An anonymous Minnesota resident is suing the state over its decision to drop nonprofit health insurance provider UCare from public health care programs after a competitive bid process, alleging the Department of Human Services hasn't offered the company's 370,000 enrollees adequate avenues to keep their current providers.
UCare dropped its own lawsuit with the state this week, citing a desire to avoid more upheaval for low-income residents on MinnesotaCare or Medical Assistance who may need to pick new plans for next year when UCare is no longer an option. The Minneapolis company had originally argued that the Department of Human Services arbitrarily cut it out in a competitive bid process that state officials say will save $450 million in taxpayer dollars.
But a lawsuit filed in Ramsey County District Court on Wednesday alleged that the state hasn't done enough to save UCare customers the headaches of picking a new insurer — and the possibility of being forced to switch doctors and hospital systems. And it argues that the decision to drop the company in all but one county will disparately hurt minorities in Minnesota, who comprise a large share of UCare's customer base.
The suit was filed on behalf of the estimated 370,000 current UCare customers by a person using a false name who claims to be on a UCare public program plan. Attorney Peter Erlinder says his client is not connected to the company, but fears retaliation and the possibility of his or her medical benefits being affected.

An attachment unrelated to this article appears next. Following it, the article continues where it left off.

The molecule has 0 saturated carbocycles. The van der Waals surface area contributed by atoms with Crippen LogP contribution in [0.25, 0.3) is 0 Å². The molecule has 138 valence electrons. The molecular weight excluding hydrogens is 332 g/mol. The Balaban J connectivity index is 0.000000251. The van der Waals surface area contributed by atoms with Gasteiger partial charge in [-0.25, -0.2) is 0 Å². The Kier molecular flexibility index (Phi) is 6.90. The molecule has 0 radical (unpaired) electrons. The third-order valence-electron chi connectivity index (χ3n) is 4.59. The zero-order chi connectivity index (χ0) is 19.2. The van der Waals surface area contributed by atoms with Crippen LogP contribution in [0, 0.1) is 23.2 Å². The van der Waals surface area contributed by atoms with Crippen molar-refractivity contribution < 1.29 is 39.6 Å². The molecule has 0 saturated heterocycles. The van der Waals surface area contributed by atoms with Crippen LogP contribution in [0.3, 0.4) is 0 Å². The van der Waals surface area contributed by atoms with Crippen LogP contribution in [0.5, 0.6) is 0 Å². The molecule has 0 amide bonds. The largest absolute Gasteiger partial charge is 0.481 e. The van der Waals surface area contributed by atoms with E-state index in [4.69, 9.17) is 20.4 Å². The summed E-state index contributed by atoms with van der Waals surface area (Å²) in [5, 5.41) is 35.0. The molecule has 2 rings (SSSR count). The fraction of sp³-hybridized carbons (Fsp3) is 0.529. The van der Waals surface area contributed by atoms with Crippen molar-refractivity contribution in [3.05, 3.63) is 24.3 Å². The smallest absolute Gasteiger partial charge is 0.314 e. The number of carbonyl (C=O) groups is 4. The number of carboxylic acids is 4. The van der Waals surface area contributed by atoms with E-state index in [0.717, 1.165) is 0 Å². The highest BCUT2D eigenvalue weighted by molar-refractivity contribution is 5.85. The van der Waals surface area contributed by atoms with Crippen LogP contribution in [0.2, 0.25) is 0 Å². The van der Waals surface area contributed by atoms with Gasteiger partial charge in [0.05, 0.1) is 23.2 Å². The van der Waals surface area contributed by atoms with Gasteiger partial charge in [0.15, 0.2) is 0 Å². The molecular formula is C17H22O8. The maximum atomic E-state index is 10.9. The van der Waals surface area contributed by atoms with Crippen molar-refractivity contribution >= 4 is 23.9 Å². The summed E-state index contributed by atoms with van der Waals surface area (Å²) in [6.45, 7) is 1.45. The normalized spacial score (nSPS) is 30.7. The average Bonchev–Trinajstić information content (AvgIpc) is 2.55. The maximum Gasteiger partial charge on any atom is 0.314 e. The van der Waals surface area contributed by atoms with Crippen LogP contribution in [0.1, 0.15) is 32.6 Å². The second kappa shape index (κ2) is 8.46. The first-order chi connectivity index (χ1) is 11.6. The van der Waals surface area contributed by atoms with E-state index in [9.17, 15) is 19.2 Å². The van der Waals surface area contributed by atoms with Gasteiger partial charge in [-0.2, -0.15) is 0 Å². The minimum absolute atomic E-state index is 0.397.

The Department of Human Services declined to comment on the case until reviewing it further.
Erlinder's client alleges that Minnesota officials are required by the federal government to offer free choice of plans to all enrollees on Medical Assistance — Minnesota's name for Medicaid. It also alleges the state has failed to notify current customers on UCare of an option to keep their current doctors: The state could directly reimburse health care providers for those enrollees, rather than go through insurance companies.
State officials have generally contracted with insurance companies to cover the low-income residents on public programs. Erlinder said the state is using the "fee for service" model for more than 170,000 enrollees and should have notified UCare customers of that option rather than forcing them to select a new insurer.
Bypassing the administrative costs of those insurers "would be a cost savings for the state, for the people of Minnesota and for the federal government," he said.
Department officials say fee-based plans are generally reserved for enrollees with disabilities and as a temporary fix until customers can pick an insurer.